Screen Education recently completed its Teen Smartphone Addiction National Survey/2018. The survey explored a variety of issues related to teen smartphone addiction, including whether or not teens themselves were frustrated with their inability to put their phones down.
This particular issue --- wishing to be better at curbing their phone use --- emerged during the exploratory research that Screen Education conducted prior to fielding this national survey. The exploratory research suggested that a large proportion of teens are very conscious of the problems that smartphone addiction causes them, and they therefore wish to reduce their screen time.
The Teen Smartphone Addiction National Survey/2018 sought to measure this desire to reduce smartphone use in several ways, including this desire to be better able to self-limit screen time.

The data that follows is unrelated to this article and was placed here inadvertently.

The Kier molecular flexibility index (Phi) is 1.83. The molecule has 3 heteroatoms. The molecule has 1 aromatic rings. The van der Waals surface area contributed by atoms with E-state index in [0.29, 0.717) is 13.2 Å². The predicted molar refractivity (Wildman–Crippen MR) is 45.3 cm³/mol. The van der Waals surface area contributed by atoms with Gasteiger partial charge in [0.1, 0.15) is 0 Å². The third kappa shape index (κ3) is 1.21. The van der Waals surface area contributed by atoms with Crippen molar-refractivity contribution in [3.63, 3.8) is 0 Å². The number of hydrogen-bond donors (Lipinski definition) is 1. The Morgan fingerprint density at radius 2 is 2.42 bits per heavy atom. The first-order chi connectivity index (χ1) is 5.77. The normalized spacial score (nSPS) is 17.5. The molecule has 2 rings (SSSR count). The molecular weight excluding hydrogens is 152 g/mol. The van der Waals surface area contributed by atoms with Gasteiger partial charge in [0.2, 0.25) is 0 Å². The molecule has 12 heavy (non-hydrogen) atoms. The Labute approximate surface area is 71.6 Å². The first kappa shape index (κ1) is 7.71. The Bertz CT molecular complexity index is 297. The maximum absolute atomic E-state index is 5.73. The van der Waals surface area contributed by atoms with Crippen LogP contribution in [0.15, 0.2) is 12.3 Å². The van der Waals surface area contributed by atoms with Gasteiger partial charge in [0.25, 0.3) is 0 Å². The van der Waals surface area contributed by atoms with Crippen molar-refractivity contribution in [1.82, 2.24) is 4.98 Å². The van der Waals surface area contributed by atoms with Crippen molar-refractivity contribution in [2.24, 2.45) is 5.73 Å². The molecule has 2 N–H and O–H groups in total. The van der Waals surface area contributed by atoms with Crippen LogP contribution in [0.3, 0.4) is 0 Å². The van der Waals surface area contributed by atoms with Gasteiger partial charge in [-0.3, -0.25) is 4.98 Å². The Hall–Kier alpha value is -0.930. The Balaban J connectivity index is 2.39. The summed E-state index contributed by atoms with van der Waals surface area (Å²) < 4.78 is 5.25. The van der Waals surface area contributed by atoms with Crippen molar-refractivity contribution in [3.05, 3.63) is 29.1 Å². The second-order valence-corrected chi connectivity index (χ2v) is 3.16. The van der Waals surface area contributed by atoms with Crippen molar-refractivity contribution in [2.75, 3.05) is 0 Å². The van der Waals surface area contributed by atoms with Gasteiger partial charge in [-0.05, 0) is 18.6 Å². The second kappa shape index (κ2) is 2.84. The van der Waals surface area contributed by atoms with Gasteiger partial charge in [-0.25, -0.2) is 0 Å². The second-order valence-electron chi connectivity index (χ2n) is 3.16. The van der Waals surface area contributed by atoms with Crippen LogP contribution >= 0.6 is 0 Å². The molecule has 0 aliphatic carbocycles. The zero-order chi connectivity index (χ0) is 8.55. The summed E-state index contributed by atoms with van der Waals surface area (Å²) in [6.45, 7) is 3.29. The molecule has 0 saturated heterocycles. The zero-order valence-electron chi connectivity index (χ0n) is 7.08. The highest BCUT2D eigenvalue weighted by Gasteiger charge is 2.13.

The survey revealed that 65% of teens wish they had a greater ability to self-limit their smartphone use.
The accompanying video clip presents this data, and includes verbatim explanations from teens regarding why it is that they wish they were better able to self-limit their screen time. Generally speaking, the verbatim comments show that teens are foregoing many enriching activities --- things they really would enjoy doing --- because they are unable to put their phones down.
This finding supports the notion that Screen Education is advocating for --- that, in addition to imposing screen time limits on teens, we must also simultaneously cultivate within them the ability to independently self-limit their screen time.
The video clip is excerpted from the webinar presentation of findings we conducted on June 28, 2018. Presenting in this clip is Michael Mercier, President of Screen Education. He was joined in the presentation by Brian Peterson, Digital Marketing Manager of EMI Research Solutions, and Glenn Stark of Stark Statistical Consulting. The Detroit Chapter of the American Marketing Association hosted the webinar.
To download the full report for the survey visit the download page.